Books: Mad Music

ivesMad Music: Charles Ives, the Nostalgic Rebel by Stephen Budiansky. Lebanon, NH: ForeEdge/University Press of New England, 2014. Mad Music Web site; available from

Let me add my own small voice in recommending Stephen Budiansky‘s Mad Music, a biography of American composer Charles Ives (1874-1954) released last year. Much smaller, my voice, than those of Leon Botstein in the Wall Street Journal (“a first-rate introduction geared to the general public. … Mr. Budiansky lures the reader into the mystery of Ives’s life, and the eccentric power of his music, in prose free from jargon and pretense”) and Sudip Bose in the Washington Post (“[a] superb and genial biography”), but let me add it nonetheless and promise that you won’t be disappointed.

madmusic_coverAs Botstein points out, this is a biography for a general readership — and, since Ives is an acquired taste, it is therefore most welcome. Ives was arguably the first great American composer, devising a distinctly American kind of music (even Scott Joplin looked to European models in his attempt to legitimize ragtime), and it was met at first with ridicule and even contempt, not least because, like Ralph Waldo Emerson, Ives perceived that a distinctly American content required, for its aspirations to transcendental art, a distinctly American form. Many of Ives’s compositions were based on the hymns and band music he heard as a New England youth, growing up in the intellectual shade of Thoreau, Hawthorne, and the Alcotts as well as the musical shade of John Philip Sousa (Ives’s father was himself a professional band leader for a few years during his early manhood and made sure his children, like many parents of the time, received at least a rudimentary musical education). Budiansky paints a vivid picture of New England musical culture at the end of the 19th century, a culture that Ives would mine and even cannibalize for his own work.

Shortly after his graduation from Yale, Ives entered the insurance industry in New York and rapidly rose to the top of his profession, which had recently been decimated by a series of financial scandals. It was a full-time job and it made Ives rich. (It also made Ives generous; Budiansky lists Ives’s extensive donations to the careers of many young composers and new music publications, and touchingly details his financial and emotional support of Henry Cowell, who had been imprisoned in 1936 on a “morals” charge — Cowell was homosexual.) Ives’s musical output, however, was still prodigious, at least until he began to suffer from the ravages of diabetes several years before insulin therapy was generally available. In 1918 he stopped writing music almost entirely, devoting the rest of his life to preparing final versions of his earlier compositions.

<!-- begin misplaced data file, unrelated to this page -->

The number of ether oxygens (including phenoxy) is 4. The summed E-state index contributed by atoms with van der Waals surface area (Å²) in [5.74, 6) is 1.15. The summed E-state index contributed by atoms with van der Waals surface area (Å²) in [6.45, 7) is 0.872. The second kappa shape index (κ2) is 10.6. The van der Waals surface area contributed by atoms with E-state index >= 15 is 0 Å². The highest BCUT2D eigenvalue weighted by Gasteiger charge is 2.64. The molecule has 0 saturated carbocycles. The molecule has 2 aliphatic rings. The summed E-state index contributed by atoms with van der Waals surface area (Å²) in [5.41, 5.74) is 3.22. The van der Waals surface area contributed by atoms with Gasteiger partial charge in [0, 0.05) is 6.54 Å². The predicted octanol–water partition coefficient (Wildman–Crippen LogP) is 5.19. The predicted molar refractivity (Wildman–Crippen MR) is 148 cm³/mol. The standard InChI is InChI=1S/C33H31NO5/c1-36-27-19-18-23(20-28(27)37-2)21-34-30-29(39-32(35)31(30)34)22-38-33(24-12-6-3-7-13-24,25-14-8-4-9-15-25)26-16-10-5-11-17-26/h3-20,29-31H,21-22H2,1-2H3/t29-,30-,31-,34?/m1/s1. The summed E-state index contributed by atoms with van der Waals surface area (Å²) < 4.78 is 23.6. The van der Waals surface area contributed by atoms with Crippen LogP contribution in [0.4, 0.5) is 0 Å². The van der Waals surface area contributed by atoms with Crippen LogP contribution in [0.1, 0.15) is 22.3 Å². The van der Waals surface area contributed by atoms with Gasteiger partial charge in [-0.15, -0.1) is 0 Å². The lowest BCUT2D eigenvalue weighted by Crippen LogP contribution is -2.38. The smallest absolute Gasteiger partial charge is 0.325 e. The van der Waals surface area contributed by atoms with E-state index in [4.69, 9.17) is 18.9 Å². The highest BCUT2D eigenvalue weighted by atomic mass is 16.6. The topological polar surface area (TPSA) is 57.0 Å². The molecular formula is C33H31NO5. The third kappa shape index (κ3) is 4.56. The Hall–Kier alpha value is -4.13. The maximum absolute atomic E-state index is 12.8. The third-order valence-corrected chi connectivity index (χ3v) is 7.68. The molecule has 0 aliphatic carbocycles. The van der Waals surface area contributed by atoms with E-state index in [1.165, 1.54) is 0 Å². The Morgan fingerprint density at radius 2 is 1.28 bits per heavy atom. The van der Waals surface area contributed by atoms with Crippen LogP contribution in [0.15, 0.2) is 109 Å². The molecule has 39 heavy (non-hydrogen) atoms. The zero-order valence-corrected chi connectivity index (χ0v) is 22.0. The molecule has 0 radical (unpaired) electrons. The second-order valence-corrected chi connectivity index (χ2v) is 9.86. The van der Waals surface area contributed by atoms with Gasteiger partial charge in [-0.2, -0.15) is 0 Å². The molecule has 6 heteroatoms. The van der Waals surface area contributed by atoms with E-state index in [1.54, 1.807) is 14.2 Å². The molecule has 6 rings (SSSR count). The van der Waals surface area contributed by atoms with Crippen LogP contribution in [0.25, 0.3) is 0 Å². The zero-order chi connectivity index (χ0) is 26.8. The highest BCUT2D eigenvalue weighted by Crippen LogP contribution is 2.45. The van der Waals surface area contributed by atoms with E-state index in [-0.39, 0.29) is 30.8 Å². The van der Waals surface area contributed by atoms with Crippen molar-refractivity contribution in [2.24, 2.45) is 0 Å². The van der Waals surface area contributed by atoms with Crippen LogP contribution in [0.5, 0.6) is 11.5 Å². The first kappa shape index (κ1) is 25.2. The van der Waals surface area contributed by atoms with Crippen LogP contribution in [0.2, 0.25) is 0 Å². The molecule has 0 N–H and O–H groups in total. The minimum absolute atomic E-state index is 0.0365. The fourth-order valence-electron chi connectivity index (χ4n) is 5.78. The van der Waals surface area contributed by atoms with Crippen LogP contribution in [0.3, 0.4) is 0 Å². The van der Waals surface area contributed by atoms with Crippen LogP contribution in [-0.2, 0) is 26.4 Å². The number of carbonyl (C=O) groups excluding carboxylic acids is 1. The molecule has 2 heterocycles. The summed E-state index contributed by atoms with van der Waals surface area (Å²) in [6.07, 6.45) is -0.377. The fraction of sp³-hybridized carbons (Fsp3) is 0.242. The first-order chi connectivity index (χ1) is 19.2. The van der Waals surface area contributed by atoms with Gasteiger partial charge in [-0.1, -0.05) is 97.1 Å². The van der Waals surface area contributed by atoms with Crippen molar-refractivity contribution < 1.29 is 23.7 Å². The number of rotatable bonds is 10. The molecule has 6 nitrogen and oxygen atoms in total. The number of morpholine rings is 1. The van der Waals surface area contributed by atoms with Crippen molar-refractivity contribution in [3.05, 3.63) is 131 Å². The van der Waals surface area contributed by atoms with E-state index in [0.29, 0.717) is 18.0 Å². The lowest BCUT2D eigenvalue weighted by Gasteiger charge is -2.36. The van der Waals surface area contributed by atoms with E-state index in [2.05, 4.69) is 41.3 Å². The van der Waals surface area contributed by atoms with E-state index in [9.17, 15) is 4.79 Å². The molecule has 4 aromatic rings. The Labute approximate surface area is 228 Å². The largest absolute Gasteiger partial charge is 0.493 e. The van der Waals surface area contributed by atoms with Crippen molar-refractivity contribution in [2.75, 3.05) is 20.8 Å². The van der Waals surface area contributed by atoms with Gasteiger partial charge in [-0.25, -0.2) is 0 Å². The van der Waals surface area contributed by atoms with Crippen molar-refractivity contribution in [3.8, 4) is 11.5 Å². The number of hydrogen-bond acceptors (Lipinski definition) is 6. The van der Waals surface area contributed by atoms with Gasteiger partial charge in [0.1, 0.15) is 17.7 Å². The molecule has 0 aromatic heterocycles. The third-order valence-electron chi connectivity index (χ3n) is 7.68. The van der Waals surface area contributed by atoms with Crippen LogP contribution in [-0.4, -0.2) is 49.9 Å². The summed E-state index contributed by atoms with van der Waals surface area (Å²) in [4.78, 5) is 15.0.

It may be a simplification to say that Ives was a “Transcendentalist” composer as Emerson, Thoreau, and the Alcotts were “Transcendentalist” writers, but there’s evidence that the label is not unfair. “We return to reason and faith,” Emerson wrote in Nature, a central Transcendentalist essay. “There I feel that nothing can befall me in life, — no disgrace, no calamity, (leaving me my eyes,) which nature cannot repair. Standing on the bare ground, — my head bathed by the blithe air, and uplifted into infinite spaces, — all mean egotism vanishes. I become a transparent eye-ball; I am nothing; I see all; the currents of the Universal Being circulate through me; I am part or particle of God.” Not to push the point too much, Ives in his music and his writings made a pleading for a “transparent ear,” somehow confronting and becoming absorbed in all of natural experience and God through surrender to a particular soundworld, in this case the soundworld that Ives attempted to reconstruct through his memories of childhood and youth.